Peter Tieryas, United States of Japan (2016)

My first ARC 🙂 Yay! Thanks to Angry Robot’s Robot Army programme, we got early access (through NetGalley) to the ebook of United States of Japan by Peter Tieryas. Thanks, Angry Robot! Book will be published in the beginning of March, and I got to read it already, so it’s only fair that I’ll write a few words about it 😉


It is, of course, The Man in the High Castle with mecha, the cover (I love it!) tells us as much. It’s more than that, surely, but that’s the first thing that comes to a reader’s mind and the author doesn’t hide his inspirations:

United States of Japan wouldn’t exist without some wonderful people. Obviously, the first person I want to thank is Philip K Dick who inspired me a great deal growing up, especially through The Man in the High Castle. Even though we’re very different writers, he’s had a huge influence on me and helped me to view the world in a completely unique light. (from Acknowledgements)

Another bow to Dick – similar plot device. In the classic book, a novel depicting alternative history within alternative history – a world where Axis won the war (differently than in our world, but still) is central to the plot. Here – it’s a computer game based on the same assumption, that’s a great idea for our times :)!

It is, ultimately, a very different book than its great predecessor, and one that deserves to be judged on its own merits. And I’m conflicted about how to judge it. It was a brave project to attempt writing spiritual successor to PKD’s masterpiece, probably too ambitious, but the result is an interesting book, though one not suited for everybody. A strong stomach is required, for one. An ability to either forgive protagonists a lot, or to enjoy a book while despising most of the characters – also helpful.

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Emma Newman, The Split Worlds (2013)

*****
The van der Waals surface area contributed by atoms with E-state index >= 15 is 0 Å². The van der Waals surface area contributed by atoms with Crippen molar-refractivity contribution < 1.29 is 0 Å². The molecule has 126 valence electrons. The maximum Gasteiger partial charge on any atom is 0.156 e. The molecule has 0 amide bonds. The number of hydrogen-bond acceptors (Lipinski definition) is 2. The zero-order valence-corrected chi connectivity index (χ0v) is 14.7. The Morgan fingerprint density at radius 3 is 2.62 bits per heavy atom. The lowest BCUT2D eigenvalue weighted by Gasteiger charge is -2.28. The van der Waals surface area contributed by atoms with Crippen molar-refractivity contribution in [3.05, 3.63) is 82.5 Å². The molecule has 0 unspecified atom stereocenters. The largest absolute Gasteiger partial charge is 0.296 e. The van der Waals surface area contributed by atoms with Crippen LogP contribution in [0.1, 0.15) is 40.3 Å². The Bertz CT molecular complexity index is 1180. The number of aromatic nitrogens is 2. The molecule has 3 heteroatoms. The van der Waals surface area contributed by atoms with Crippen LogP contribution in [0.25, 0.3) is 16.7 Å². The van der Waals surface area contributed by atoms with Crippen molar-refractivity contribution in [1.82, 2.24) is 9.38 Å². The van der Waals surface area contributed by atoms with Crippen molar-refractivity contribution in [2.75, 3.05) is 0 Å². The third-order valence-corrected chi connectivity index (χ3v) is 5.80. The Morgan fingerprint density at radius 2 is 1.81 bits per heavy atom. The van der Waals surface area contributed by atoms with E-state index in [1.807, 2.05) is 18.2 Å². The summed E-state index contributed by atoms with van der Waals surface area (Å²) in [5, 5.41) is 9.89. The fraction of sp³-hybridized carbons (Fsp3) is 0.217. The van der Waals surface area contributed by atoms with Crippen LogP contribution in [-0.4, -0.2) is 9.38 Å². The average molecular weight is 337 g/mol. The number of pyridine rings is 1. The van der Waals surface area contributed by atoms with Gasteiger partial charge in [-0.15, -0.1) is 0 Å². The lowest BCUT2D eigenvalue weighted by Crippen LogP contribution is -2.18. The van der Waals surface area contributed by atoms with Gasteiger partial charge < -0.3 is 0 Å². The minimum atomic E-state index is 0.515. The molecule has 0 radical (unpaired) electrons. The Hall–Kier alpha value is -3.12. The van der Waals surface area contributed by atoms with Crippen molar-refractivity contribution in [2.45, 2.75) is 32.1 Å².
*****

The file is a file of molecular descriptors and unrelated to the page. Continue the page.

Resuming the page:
I like urban fantasy. I’m not a big fan, but I’ve read a couple dozen. The first series I really enjoyed was Mercy Thompson by Patricia Briggs, recommended to me by Ola. At first I couldn’t get into Dresden Files, but now I preach the genius of Jim Butcher. 2013 was a year when I discovered British urban fantasy. It started with excellent “Courts of the Feyre” series by Mike Shevdon, then I discovered Ben Aaronovitch and his novels about “ethnically challenged” London police officer.

Of course, now that I think about, my first English urban fantasy was “Neverwhere”. Gaiman’s masterpiece I’ve read as a novel and graphic novels, listened to in audio form, and watched a TV mini-series (IMHO the weakest version of the story). It was great…

Another British author I discovered was Emma Newman. Beautiful voice (professional narrator and she has her own podcast, very entertaining “Tea and Jeopardy”, nice short stories available online, great covers:

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Wesley Chu, Tao Trilogy (2013-2015)

Fat loser meets snarky alien. Gets in shape. Fights war over control of humanity’s evolution. Gets a girlfriend. Not in order of importance.


A trilogy based on a very cool idea. Written by a guy that, thanks to this trilogy, escaped his boring finance work to become a pro writer. Published by Angry Robot, great little company despite its hipster tendencies. Lots of great British urban fantasy (Newman, Shevdon), good heroic fantasy, very interesting covers (Blackbirds). And interesting business ideas, you can buy a seasonal pass to get or their books in electronic format. If you hate all that is good, traditional and physical 😉

The basic premise of the series goes like that: a long time ago an alien ship crashed on Earth. Aliens, a race called “Quasing” where extremely unsuited to inhabit our planet. They needed different atmosphere, and, to survive, unable to live alone, they started to posses the creatures of Earth. Firstly – dinosaurs. Soon – homo sapiens, species they judged most likely to develop a science able to allow the Quasing to rebuild their ship and get back to their planet.

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